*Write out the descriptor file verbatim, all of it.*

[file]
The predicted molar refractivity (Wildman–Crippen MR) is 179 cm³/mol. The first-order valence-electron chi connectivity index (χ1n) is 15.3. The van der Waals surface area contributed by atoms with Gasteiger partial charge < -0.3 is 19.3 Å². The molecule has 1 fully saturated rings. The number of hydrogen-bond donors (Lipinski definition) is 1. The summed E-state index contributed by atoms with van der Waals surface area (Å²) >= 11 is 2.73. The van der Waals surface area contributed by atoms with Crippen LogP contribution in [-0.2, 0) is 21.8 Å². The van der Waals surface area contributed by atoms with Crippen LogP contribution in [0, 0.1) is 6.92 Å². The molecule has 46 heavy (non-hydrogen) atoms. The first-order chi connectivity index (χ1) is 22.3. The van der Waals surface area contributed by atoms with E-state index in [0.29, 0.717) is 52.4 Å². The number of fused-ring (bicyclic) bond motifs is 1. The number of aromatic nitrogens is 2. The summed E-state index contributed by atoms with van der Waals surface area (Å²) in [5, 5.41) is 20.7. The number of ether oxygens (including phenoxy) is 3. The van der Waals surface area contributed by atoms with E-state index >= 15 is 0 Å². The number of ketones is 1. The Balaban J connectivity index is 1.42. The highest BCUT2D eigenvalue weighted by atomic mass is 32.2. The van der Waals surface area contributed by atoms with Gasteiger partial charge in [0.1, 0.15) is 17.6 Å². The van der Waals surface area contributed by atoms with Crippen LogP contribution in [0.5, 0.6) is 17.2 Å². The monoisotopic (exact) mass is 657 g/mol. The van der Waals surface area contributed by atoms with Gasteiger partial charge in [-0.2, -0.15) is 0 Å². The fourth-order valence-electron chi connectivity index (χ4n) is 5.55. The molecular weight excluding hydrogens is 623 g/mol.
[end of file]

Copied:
The predicted molar refractivity (Wildman–Crippen MR) is 179 cm³/mol. The first-order valence-electron chi connectivity index (χ1n) is 15.3. The van der Waals surface area contributed by atoms with Gasteiger partial charge < -0.3 is 19.3 Å². The molecule has 1 fully saturated rings. The number of hydrogen-bond donors (Lipinski definition) is 1. The summed E-state index contributed by atoms with van der Waals surface area (Å²) >= 11 is 2.73. The van der Waals surface area contributed by atoms with Crippen LogP contribution in [-0.2, 0) is 21.8 Å². The van der Waals surface area contributed by atoms with Crippen LogP contribution in [0, 0.1) is 6.92 Å². The molecule has 46 heavy (non-hydrogen) atoms. The first-order chi connectivity index (χ1) is 22.3. The van der Waals surface area contributed by atoms with E-state index in [0.29, 0.717) is 52.4 Å². The number of fused-ring (bicyclic) bond motifs is 1. The number of aromatic nitrogens is 2. The summed E-state index contributed by atoms with van der Waals surface area (Å²) in [5, 5.41) is 20.7. The number of ether oxygens (including phenoxy) is 3. The van der Waals surface area contributed by atoms with E-state index >= 15 is 0 Å². The number of ketones is 1. The Balaban J connectivity index is 1.42. The highest BCUT2D eigenvalue weighted by atomic mass is 32.2. The van der Waals surface area contributed by atoms with Gasteiger partial charge in [0.1, 0.15) is 17.6 Å². The van der Waals surface area contributed by atoms with Crippen LogP contribution in [0.5, 0.6) is 17.2 Å². The monoisotopic (exact) mass is 657 g/mol. The van der Waals surface area contributed by atoms with Gasteiger partial charge in [-0.2, -0.15) is 0 Å². The fourth-order valence-electron chi connectivity index (χ4n) is 5.55. The molecular weight excluding hydrogens is 623 g/mol.